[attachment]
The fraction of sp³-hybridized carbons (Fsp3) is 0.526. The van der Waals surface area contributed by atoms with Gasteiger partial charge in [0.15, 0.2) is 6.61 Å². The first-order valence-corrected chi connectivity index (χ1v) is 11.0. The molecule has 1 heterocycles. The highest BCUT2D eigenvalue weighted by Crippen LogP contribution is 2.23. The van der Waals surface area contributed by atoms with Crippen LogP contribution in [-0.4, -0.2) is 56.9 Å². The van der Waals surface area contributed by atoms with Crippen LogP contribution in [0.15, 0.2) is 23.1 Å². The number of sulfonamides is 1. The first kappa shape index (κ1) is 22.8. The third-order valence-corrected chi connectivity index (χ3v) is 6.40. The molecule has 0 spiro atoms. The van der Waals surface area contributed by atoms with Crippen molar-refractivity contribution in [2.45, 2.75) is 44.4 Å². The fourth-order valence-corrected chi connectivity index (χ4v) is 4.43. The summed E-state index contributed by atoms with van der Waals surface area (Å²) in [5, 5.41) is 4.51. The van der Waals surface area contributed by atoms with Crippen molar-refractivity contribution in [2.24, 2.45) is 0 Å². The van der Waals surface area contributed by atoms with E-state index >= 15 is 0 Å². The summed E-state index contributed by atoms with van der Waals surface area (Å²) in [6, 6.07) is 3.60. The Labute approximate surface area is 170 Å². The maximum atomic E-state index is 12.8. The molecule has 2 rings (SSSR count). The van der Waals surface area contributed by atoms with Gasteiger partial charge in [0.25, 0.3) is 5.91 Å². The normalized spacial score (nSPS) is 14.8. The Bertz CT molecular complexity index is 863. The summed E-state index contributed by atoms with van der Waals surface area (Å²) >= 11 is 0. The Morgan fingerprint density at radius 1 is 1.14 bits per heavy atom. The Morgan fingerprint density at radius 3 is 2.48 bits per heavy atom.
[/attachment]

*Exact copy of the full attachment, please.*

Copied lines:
The fraction of sp³-hybridized carbons (Fsp3) is 0.526. The van der Waals surface area contributed by atoms with Gasteiger partial charge in [0.15, 0.2) is 6.61 Å². The first-order valence-corrected chi connectivity index (χ1v) is 11.0. The molecule has 1 heterocycles. The highest BCUT2D eigenvalue weighted by Crippen LogP contribution is 2.23. The van der Waals surface area contributed by atoms with Crippen LogP contribution in [-0.4, -0.2) is 56.9 Å². The van der Waals surface area contributed by atoms with Crippen LogP contribution in [0.15, 0.2) is 23.1 Å². The number of sulfonamides is 1. The first kappa shape index (κ1) is 22.8. The third-order valence-corrected chi connectivity index (χ3v) is 6.40. The molecule has 0 spiro atoms. The van der Waals surface area contributed by atoms with Crippen molar-refractivity contribution in [2.45, 2.75) is 44.4 Å². The fourth-order valence-corrected chi connectivity index (χ4v) is 4.43. The summed E-state index contributed by atoms with van der Waals surface area (Å²) in [5, 5.41) is 4.51. The van der Waals surface area contributed by atoms with Crippen molar-refractivity contribution in [2.24, 2.45) is 0 Å². The van der Waals surface area contributed by atoms with E-state index >= 15 is 0 Å². The summed E-state index contributed by atoms with van der Waals surface area (Å²) in [6, 6.07) is 3.60. The Labute approximate surface area is 170 Å². The maximum atomic E-state index is 12.8. The molecule has 2 rings (SSSR count). The van der Waals surface area contributed by atoms with Gasteiger partial charge in [0.25, 0.3) is 5.91 Å². The normalized spacial score (nSPS) is 14.8. The Bertz CT molecular complexity index is 863. The summed E-state index contributed by atoms with van der Waals surface area (Å²) >= 11 is 0. The Morgan fingerprint density at radius 1 is 1.14 bits per heavy atom. The Morgan fingerprint density at radius 3 is 2.48 bits per heavy atom.